I can't count how many times a week I tell gnu-atheistic-Humanists to stop the ridiculous mantra of "believing in science". Specially relevant when it comes to "believing in BigPharma". Even more true when the people parroting that shit know absolutely nothing about science, have no scientific training, and think that critical thinking should be left at the door as soon as BigPharma opens it's well funded mouth.
To "believe" in science is about as stupid and dangerous as believing in gods because the scientific industry is not controlled by a bunch of kind hearted honest transparent decent humans. No, a large swath of the scientific industry is populated by a bunch of greedy bastards (namely BigPharma) who'd push any crap onto us to make a buck.
Here's just another in an endlessly long list of problem products pushed onto populations by BigPharma as well as Humanists who just parrot the press releases of BigPharma. I can't count the number of discussions on various atheist-Humanist forums where Humanists come out and say that people who won't take vaccines are stupid idiots and ruining everything for everybody. Humanists are religious about their faith in industrial science, and this does nothing to advance critical thinking. The next time I hear a Humanist spout hateful nonsense about people who don't want to take vaccines I think I'm going to mentally slap'em
OK, pardon the rant... on with news that affects females...
NOTE: Before you read the article, here is an intro to this person Diane Harper.
Now on with the article:
Dr. Diane Harper was the lead researcher [note the many references to her articles in the Wikipedia HPV vaccine article] in the development of the human papilloma virus (HPV) vaccines, Gardasil™ and Cervarix™. She is now the latest in a long string of experts who are pressing the red alert button on the devastating consequences and irrelevancy of these vaccines. Dr. Harper made her surprising confession at the 4th International Converence on Vaccination which took place in Reston, Virginia. Her speech, which was originally intended to promote the benefits of the vaccines, took a 180-degree turn when she chose instead to clean her conscience about the deadly vaccines so she “could sleep at night”. The following is an excerpt from a story by Sarah Cain:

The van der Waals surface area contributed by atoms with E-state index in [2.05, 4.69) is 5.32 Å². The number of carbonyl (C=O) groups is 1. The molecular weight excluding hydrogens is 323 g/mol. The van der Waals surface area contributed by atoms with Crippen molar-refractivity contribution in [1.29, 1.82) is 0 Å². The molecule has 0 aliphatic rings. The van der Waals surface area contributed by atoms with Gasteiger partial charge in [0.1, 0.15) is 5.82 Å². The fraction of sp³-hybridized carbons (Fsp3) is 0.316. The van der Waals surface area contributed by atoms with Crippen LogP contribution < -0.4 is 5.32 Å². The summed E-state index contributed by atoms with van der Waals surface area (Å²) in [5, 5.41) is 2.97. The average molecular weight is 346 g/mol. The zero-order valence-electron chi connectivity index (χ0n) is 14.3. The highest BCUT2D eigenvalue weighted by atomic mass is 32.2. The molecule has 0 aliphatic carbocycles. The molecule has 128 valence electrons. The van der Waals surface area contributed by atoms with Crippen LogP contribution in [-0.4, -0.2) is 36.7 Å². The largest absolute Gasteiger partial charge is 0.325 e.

“Dr. Harper explained in her presentation that the cervical cancer risk in the U.S. is already extremely low, and that vaccinations are unlikely to have any effect upon the rate of cervical cancer in the United States. In fact, 70% of all HPV infections resolve themselves without treatment in a year, and the number rises to well over 90% in two years. Harper also mentioned the safety angle. All trials of the vaccines were done on children aged 15 and above, despite them currently being marketed for 9-year-olds. So far, 15,037 girls have reported adverse side effects from Gardasil™ alone to the Vaccine Adverse Event Reporting System (VAERS), and this number only reflects parents who underwent the hurdles required for reporting adverse reactions. At the time of writing, 44 girls are officially known to have died from these vaccines. The reported side effects include Guillian Barré Syndrome (paralysis lasting for years, or permanently — sometimes eventually causing suffocation), lupus, seizures, blood clots, and brain inflammation. Parents are usually not made aware of these risks. Dr. Harper, the vaccine developer, claimed that she was speaking out, so that she might finally be able to sleep at night. ’About eight in every ten women who have been sexually active will have HPV at some stage of their life,’ Harper says. ’Normally there are no symptoms, and in 98 per cent of cases it clears itself. But in those cases where it doesn’t, and isn’t treated, it can lead to pre-cancerous cells which may develop into cervical cancer.’”
Although these two vaccines are marketed as protection against cervical cancer, this claim is purely hypothetical. Studies have proven “there is no demonstrated relationship between the condition being vaccinated for and the rare cancers that the vaccine might prevent, but it is marketed to do that nonetheless. In fact, there is no actual evidence that the vaccine can prevent any cancer. From the manufacturers own admissions, the vaccine only works on 4 strains out of 40 for a specific venereal disease that dies on its own in a relatively short period, so the chance of it actually helping an individual is about about the same as the chance of her being struck by a meteorite.”